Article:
I don't think I'd call a 1500kg 4WD hot hatch with 300-odd bhp (much less 400bhp with a £120 remap!) dreadfully dull. Hell, it still has the option of a manual 'box so that's one area where the R35 will never be able to compete. Plus new car, plus full warranty, plus decent interior, plus five proper seats, plus more boot space, plus it's a completely different image (for better or worse) etc.

 

Now don't get me wrong, I'd take a GT-R over a Golf R too, but I can see plenty of reasons why many people wouldn't.

Not driven one then? Go drive one and come back .  

 

Best part of £35k for a new plus options , no warranty once you've put your £120 map on it (More like £700 if you go anywhere who knows what they are doing) http://www.goapr.co.uk/products/ecu_upgrade_20tsi_gen3_mqb_r.html

 

They arent a bad car , great family car, a good daily, practical with a bit of pace when you feel like it, cheap to run, but compared to a R35 GTR really ? 

 

The only reason anyone would take a Golf R over a GTR is if they cant afford a GTR and then they are just making excuses and fooling no-one. There is no shame in saying you cant afford a GTR , most people cant they are outside the reach of the average working joe  

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I've not driven a Golf R, no. I have no desire to either, but at the same time I've already said I wouldn't take one over an R35.

 

If you honestly believe your last sentence, then I really don't think this is the conversation for you. Doc already pointed out a ton of reasons why someone might pick an R over an R35. And given that we've already proved that an R35 is cheaper than a new R, saying that one is outside of the average Joe is ridiculous :lol:

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34 minutes ago, docwra said:

First bit - because its 4WD, and can be remapped to GTR levels of (straight line) performance for very little money.

No it cant, stock Golf R runs low 13's in the 1/4 mile , start winding the power up and try for those sub 4 seconds 0-60 and you'll break something at least with the manual you will  

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Anyway, laptimes. Further apart than I expected tbh, Bedford West is a good comparison which is 1:26:10 for the R and 1:20:10 for the GT-R. The only caveat is that Tiff was in the Nissan and Prosser in the VW, and I think it's reasonable enough to say that the former isn't as quick a driver! Still, that's a bigger gap than I thought, I stand corrected.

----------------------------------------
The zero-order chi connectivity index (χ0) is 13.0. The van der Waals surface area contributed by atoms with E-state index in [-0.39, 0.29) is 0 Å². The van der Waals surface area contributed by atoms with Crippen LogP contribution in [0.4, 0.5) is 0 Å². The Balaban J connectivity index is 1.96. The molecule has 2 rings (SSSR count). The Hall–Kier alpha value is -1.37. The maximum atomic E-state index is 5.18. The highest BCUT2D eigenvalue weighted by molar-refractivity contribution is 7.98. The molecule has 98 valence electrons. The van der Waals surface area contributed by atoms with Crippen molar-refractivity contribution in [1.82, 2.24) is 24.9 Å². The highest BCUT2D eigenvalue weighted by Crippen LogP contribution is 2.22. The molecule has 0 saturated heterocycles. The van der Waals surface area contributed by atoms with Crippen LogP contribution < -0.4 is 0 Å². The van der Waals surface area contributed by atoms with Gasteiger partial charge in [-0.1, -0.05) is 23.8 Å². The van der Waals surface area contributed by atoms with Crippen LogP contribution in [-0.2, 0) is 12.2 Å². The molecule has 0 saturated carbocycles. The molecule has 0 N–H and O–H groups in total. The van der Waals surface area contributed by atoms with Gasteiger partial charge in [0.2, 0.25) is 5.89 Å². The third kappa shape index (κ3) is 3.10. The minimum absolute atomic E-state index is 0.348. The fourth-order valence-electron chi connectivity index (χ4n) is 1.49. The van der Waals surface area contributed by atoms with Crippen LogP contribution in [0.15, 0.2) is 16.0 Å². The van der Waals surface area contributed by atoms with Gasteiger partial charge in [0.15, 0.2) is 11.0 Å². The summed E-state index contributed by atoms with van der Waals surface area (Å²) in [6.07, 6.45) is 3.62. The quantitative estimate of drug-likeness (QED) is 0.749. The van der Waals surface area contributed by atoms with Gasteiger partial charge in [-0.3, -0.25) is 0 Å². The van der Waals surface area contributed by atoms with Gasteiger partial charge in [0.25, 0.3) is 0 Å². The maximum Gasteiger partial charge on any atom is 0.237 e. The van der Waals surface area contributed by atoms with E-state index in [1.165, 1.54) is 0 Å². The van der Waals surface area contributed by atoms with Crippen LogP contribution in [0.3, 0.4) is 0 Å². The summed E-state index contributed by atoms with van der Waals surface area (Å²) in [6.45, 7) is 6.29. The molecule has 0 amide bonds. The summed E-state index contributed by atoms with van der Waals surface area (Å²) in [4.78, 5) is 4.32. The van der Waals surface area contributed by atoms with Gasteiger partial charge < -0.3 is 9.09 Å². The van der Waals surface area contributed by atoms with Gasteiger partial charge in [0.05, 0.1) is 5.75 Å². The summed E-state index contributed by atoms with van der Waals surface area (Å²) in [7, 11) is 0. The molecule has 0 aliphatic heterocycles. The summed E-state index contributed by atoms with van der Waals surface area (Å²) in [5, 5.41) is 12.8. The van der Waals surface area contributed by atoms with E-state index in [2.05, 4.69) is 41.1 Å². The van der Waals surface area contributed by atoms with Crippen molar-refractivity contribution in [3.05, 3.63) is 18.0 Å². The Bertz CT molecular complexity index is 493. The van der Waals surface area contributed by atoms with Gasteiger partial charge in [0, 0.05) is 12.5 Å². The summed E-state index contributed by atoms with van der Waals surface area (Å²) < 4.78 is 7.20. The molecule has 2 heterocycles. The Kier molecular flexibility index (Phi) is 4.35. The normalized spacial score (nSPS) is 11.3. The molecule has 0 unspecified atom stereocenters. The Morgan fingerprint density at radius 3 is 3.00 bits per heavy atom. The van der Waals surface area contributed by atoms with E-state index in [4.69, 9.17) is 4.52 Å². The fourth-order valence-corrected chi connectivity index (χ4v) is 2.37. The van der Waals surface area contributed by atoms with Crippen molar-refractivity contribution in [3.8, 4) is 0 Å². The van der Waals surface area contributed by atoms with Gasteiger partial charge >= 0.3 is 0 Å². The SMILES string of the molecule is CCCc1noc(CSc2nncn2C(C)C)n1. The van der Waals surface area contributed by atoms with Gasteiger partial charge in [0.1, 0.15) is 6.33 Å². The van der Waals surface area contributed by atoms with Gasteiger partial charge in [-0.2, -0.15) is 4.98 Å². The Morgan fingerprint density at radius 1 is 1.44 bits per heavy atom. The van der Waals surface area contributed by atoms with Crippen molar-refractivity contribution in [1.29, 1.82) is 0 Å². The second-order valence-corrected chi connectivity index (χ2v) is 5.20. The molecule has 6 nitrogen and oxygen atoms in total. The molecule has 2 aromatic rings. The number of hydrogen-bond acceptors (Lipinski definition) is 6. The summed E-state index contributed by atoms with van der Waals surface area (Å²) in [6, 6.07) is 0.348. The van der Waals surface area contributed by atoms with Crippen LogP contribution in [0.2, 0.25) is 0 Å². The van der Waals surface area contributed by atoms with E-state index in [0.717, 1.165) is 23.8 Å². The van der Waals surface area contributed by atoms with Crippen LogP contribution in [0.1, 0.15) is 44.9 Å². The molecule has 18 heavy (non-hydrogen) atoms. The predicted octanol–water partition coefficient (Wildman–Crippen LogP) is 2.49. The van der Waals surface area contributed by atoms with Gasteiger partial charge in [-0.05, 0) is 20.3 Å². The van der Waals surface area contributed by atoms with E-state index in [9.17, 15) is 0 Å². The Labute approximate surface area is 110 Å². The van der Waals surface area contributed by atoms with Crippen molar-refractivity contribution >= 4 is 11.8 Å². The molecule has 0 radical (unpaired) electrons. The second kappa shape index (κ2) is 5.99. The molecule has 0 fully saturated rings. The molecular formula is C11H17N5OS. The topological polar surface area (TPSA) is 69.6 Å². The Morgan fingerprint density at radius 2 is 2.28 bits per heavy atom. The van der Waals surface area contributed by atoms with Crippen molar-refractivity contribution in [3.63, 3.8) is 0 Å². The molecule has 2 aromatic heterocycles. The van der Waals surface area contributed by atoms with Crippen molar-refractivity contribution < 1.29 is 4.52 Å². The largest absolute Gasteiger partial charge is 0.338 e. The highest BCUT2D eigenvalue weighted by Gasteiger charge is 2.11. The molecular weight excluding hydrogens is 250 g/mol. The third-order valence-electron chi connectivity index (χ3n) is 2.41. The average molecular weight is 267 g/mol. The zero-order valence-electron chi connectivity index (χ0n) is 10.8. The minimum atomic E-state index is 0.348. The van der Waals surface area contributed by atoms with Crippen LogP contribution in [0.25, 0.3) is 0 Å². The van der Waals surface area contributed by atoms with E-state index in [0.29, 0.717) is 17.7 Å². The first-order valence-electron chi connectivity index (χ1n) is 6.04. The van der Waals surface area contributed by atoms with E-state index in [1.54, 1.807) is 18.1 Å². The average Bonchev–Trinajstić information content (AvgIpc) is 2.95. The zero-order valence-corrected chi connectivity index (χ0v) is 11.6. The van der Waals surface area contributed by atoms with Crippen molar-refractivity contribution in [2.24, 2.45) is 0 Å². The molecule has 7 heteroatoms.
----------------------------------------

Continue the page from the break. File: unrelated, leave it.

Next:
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1 minute ago, Ekona said:

I've not driven a Golf R, no. I have no desire to either, but at the same time I've already said I wouldn't take one over an R35.

 

If you honestly believe your last sentence, then I really don't think this is the conversation for you. Doc already pointed out a ton of reasons why someone might pick an R over an R35. And given that we've already proved that an R35 is cheaper than a new R, saying that one is outside of the average Joe is ridiculous :lol:

True there are some sub £30k ones but if you cant afford a good R35 GTR you sure as hell cant afford a bad one , a good one is £45k plus 

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4 minutes ago, Ekona said:

Anyway, laptimes. Further apart than I expected tbh, Bedford West is a good comparison which is 1:26:10 for the R and 1:20:10 for the GT-R. The only caveat is that Tiff was in the Nissan and Prosser in the VW, and I think it's reasonable enough to say that the former isn't as quick a driver! Still, that's a bigger gap than I thought, I stand corrected.

Almost certainly a dsg Golf R as well